BACKGROUND: DNA methylation variability regions (MVRs) across the oestrogen receptor alpha (ESR1) gene have been identified in peripheral blood cells from breast cancer patients and healthy individuals. In contrast to promoter methylation, gene body methylation may be important in maintaining active transcription. This study aimed to assess MVRs in ESR1 in breast cancer cell lines, tumour biopsies and exfoliated epithelial cells from expressed breast milk (EBM), to determine their significance for ESR1 transcription. METHODS: DNA methylation levels in eight MVRs across ESR1 were assessed by pyrosequencing bisulphite-converted DNA from three oestrogen receptor (ER)-positive and three ER-negative breast cancer cell lines. DNA methylation and expression were assessed following treatment with DAC (1 μM), or DMSO (controls). ESR1 methylation levels were also assayed in DNA from 155 invasive ductal carcinoma biopsies provided by the Breast Cancer Campaign Tissue Bank, and validated with DNA methylation profiles from the TCGA breast tumours (n = 356 ER-pos, n = 109 ER-neg). DNA methylation was profiled in exfoliated breast epithelial cells from EBM using the Illumina 450 K (n = 36) and pyrosequencing in a further 53 donor samples. ESR1 mRNA levels were measured by qRT-PCR. RESULTS: We show that ER-positive cell lines had unmethylated ESR1 promoter regions and highly methylated intragenic regions (median, 80.45%) while ER-negative cells had methylated promoters and lower intragenic methylation levels (median, 38.62%). DAC treatment increased ESR1 expression in ER-negative cells, but significantly reduced methylation and expression of ESR1 in ER-positive cells. The ESR1 promoter was unmethylated in breast tumour biopsies with high levels of intragenic methylation, independent of ER status. However, ESR1 methylation in the strongly ER-positive EBM DNA samples were very similar to ER-positive tumour cell lines. CONCLUSION:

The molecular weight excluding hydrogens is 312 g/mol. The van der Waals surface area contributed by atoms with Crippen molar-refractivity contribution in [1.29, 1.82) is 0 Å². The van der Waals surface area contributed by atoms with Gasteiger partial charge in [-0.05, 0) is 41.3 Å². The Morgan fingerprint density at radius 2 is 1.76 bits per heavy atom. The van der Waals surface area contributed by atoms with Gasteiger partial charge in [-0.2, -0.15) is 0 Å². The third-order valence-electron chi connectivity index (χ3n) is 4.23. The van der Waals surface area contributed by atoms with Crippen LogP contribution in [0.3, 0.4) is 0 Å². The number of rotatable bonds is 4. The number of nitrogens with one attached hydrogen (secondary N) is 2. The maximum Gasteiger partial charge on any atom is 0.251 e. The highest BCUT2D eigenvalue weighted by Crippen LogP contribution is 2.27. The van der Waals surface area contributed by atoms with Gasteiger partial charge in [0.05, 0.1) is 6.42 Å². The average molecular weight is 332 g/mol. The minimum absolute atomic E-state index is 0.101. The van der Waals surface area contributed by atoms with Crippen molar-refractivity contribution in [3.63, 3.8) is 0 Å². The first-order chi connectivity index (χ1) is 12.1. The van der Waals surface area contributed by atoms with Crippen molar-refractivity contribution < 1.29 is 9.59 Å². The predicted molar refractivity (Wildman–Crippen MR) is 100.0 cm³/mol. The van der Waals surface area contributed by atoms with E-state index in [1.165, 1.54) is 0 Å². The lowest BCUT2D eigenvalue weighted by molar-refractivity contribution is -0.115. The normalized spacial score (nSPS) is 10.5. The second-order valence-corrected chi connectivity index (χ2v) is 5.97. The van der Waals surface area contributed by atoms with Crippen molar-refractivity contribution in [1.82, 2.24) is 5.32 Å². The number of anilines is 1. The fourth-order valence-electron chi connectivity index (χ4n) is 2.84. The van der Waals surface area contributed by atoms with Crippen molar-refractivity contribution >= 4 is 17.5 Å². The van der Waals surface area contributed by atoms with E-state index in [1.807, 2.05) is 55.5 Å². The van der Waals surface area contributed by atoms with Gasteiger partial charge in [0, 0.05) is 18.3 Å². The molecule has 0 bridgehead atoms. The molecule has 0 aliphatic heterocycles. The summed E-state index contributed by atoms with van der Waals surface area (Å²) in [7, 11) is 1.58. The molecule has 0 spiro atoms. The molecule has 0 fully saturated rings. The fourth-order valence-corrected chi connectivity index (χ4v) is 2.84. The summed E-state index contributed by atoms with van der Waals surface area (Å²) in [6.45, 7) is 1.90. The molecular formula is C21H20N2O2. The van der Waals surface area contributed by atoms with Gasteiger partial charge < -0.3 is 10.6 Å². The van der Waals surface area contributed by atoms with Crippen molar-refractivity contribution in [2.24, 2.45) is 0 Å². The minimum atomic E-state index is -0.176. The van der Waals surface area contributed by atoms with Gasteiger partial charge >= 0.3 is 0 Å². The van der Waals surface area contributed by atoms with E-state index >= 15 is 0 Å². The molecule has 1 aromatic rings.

Journal article

Kidher E, Harling L, Nihoyannopoulos P, Shenker N, Ashrafian H, Francis DP, Mayet J, Athanasiou Tet al., 2014, High aortic pulse wave velocity is associated with poor quality of life in surgical aortic valve stenosis patients, INTERACTIVE CARDIOVASCULAR AND THORACIC SURGERY, Vol: 19, Pages: 189-197, ISSN: 1569-9293

Journal article